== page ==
a plurality of first support members affixed only to the upper portion of said sheet so as to extend from and retract to said shade roller with said sheet, said first support members each having two ends, each of said first support members having an arcuate cross-section and each being configured such that it conforms to the shape of said shade roller when said sheet is retracted; and

two slideways secured to said frame structure on opposing side walls, said first support members' ends being sized and shaped to engage and ride on said slideways as said sheet is extended and retracted, said first support members being sufficiently rigid so as to maintain in cooperation with the tensioning roller the upper portion of said sheet in a plane substantially parallel said glazings when said sheet is extended, said lower portion of said sheet having a width less than the distance between said two opposed slideways such that said lower portion rests below said slideways when said sheet is extended.

2. The improved window apparatus of claim 1, wherein said first support members are affixed at spaced intervals to said sheet and extend transverse to said sheet.

3. The improved window apparatus of claim 1, further comprising:

two guideways secured to said frame structure on opposing sidewalls in a plane generally parallel to and intermediate said lower glazing and a plane defined by said slideways;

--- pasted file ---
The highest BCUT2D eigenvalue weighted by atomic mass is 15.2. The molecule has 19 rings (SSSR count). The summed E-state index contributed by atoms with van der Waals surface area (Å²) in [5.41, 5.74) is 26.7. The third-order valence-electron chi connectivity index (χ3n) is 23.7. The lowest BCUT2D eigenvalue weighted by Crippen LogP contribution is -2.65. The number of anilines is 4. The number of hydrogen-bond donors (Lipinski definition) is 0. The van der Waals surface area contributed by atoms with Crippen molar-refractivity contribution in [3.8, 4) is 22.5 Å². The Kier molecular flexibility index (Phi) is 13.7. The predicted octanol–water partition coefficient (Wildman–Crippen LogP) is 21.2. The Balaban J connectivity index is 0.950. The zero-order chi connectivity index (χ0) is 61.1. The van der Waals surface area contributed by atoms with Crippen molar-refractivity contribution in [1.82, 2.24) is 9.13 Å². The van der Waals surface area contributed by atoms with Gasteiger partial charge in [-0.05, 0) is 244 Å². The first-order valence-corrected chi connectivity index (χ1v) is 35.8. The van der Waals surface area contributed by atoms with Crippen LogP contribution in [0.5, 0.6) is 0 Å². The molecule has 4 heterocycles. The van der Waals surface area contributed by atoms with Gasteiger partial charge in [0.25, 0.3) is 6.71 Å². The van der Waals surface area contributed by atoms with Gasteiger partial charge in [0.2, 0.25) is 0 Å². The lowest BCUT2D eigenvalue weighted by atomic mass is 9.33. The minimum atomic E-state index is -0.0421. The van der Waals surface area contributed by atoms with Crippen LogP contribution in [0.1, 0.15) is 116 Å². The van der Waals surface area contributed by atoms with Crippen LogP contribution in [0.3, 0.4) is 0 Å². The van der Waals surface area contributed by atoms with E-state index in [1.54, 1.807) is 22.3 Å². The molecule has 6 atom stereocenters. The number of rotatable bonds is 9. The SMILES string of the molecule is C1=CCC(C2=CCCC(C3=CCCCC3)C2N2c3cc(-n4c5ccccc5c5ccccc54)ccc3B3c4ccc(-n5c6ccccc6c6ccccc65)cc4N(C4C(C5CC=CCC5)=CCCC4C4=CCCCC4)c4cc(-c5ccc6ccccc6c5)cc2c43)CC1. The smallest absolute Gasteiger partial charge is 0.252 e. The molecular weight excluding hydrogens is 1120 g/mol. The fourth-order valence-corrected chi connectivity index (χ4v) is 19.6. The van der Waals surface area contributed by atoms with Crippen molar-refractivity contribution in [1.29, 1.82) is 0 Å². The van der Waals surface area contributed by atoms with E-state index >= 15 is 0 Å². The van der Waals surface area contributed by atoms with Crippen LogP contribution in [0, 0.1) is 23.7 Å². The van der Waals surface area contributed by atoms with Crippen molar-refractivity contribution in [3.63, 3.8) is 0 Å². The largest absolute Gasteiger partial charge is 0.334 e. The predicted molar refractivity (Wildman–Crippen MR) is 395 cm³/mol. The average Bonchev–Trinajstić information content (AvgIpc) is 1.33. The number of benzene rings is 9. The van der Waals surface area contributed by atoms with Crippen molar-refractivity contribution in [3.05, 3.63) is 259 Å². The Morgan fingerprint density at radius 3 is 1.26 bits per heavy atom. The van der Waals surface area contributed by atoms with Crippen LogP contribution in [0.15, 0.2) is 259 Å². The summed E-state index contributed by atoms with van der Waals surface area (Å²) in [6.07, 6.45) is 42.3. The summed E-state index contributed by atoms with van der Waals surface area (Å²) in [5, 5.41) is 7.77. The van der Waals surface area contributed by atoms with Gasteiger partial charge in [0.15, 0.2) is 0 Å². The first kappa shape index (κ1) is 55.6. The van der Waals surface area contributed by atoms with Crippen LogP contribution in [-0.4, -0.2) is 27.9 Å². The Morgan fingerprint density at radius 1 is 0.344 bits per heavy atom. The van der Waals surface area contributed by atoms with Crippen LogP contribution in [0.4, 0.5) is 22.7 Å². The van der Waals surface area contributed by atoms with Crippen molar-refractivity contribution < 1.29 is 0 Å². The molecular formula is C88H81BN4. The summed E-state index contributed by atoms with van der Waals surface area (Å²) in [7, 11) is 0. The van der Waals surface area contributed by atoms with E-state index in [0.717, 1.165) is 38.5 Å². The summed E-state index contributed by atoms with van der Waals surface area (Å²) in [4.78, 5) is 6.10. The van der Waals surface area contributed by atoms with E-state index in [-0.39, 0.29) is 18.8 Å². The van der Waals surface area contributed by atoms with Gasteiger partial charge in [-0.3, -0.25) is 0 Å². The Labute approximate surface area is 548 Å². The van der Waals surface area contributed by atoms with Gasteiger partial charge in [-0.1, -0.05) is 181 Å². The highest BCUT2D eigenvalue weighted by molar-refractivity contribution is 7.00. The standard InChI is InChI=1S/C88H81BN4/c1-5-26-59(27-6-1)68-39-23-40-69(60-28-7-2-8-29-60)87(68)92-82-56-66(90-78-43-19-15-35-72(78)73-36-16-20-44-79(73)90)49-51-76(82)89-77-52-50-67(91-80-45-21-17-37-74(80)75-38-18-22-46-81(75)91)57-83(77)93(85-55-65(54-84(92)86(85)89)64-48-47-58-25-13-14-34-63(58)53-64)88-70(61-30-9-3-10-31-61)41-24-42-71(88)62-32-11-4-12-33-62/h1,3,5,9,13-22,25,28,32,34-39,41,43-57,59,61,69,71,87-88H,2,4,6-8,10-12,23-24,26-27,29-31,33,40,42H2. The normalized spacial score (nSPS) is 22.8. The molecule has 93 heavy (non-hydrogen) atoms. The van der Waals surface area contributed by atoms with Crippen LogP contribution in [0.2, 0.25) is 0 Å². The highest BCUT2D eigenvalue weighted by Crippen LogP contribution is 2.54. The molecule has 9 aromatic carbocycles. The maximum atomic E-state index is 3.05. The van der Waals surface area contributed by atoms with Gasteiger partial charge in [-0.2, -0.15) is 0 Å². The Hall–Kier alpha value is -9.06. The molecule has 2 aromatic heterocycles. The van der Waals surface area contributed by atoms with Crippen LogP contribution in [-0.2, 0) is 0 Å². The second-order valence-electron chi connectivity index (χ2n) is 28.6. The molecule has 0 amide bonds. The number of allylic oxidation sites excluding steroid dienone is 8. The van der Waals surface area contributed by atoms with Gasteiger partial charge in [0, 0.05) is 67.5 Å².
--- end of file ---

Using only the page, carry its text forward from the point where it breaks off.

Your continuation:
said tensioning roller having two ends of length sufficient to engage and ride within said guideways; and

stationary support means in a plane intermediate the plane defined by said guideways and the plane of said lower glazing, said stationary support means being configured to support the lower portion of said sheet in a plane substantially parallel to and at a spaced distance above the lower glazing when the sheet is extended, said stationary support means being configured to allow light transmission through the window apparatus when the sheet is retracted, whereby said first support members, stationary support means and tensioning roller cooperate to maintain said sheet in said U-shaped configuration when extended such that three insulating air spaces are defined in combination with said glazings.

4. The improved window apparatus of claim 1, wherein the upper portion of said sheet has a width sufficient for the sheet's upper portion side edges to engage said slideways for supporting and sealing the side edges of said sheet upper portion when the sheet is extended.

5. The improved window apparatus of claim 4, wherein the lower portion of the sheet has a width sufficient for its side edges to engage said guideways for supporting and sealing the side edges of said sheet lower portion when the sheet is extended.

6. The improved window apparatus of claim 1, further comprising means for stopping the shade roller as the sheet attains said extended position.